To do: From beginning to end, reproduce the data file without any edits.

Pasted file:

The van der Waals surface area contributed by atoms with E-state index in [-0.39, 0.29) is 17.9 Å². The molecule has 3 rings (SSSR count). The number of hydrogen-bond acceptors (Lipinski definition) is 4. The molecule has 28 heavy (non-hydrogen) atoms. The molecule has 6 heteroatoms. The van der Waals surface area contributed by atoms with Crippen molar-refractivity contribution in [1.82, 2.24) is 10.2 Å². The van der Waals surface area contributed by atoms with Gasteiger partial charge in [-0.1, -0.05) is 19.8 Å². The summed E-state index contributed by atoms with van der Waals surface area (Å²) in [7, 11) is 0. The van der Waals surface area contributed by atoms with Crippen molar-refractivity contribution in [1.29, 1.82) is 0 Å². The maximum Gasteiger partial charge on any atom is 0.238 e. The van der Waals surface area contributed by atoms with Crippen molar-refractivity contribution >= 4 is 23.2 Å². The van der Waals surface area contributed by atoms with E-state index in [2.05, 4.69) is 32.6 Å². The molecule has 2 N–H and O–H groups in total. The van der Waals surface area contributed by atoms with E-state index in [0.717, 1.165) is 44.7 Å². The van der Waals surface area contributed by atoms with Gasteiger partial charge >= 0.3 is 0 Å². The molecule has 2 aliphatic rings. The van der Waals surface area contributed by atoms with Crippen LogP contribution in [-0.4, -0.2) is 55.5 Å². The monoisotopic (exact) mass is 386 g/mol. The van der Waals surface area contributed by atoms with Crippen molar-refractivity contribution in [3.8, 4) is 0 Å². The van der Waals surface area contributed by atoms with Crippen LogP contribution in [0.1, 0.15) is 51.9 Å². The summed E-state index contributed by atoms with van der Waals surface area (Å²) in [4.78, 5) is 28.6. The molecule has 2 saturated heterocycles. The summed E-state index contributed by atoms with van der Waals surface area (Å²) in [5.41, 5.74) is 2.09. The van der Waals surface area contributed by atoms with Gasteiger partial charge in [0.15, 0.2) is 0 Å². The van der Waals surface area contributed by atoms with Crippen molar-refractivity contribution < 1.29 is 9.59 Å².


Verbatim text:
The van der Waals surface area contributed by atoms with E-state index in [-0.39, 0.29) is 17.9 Å². The molecule has 3 rings (SSSR count). The number of hydrogen-bond acceptors (Lipinski definition) is 4. The molecule has 28 heavy (non-hydrogen) atoms. The molecule has 6 heteroatoms. The van der Waals surface area contributed by atoms with Crippen molar-refractivity contribution in [1.82, 2.24) is 10.2 Å². The van der Waals surface area contributed by atoms with Gasteiger partial charge in [-0.1, -0.05) is 19.8 Å². The summed E-state index contributed by atoms with van der Waals surface area (Å²) in [7, 11) is 0. The van der Waals surface area contributed by atoms with Crippen molar-refractivity contribution in [1.29, 1.82) is 0 Å². The maximum Gasteiger partial charge on any atom is 0.238 e. The van der Waals surface area contributed by atoms with Crippen molar-refractivity contribution >= 4 is 23.2 Å². The van der Waals surface area contributed by atoms with E-state index in [2.05, 4.69) is 32.6 Å². The molecule has 2 N–H and O–H groups in total. The van der Waals surface area contributed by atoms with E-state index in [0.717, 1.165) is 44.7 Å². The van der Waals surface area contributed by atoms with Gasteiger partial charge >= 0.3 is 0 Å². The molecule has 2 aliphatic rings. The van der Waals surface area contributed by atoms with Crippen LogP contribution in [-0.4, -0.2) is 55.5 Å². The monoisotopic (exact) mass is 386 g/mol. The van der Waals surface area contributed by atoms with Crippen molar-refractivity contribution in [3.8, 4) is 0 Å². The van der Waals surface area contributed by atoms with Crippen LogP contribution in [0.1, 0.15) is 51.9 Å². The summed E-state index contributed by atoms with van der Waals surface area (Å²) in [4.78, 5) is 28.6. The molecule has 2 saturated heterocycles. The summed E-state index contributed by atoms with van der Waals surface area (Å²) in [5.41, 5.74) is 2.09. The van der Waals surface area contributed by atoms with Gasteiger partial charge in [0.15, 0.2) is 0 Å². The van der Waals surface area contributed by atoms with Crippen molar-refractivity contribution < 1.29 is 9.59 Å².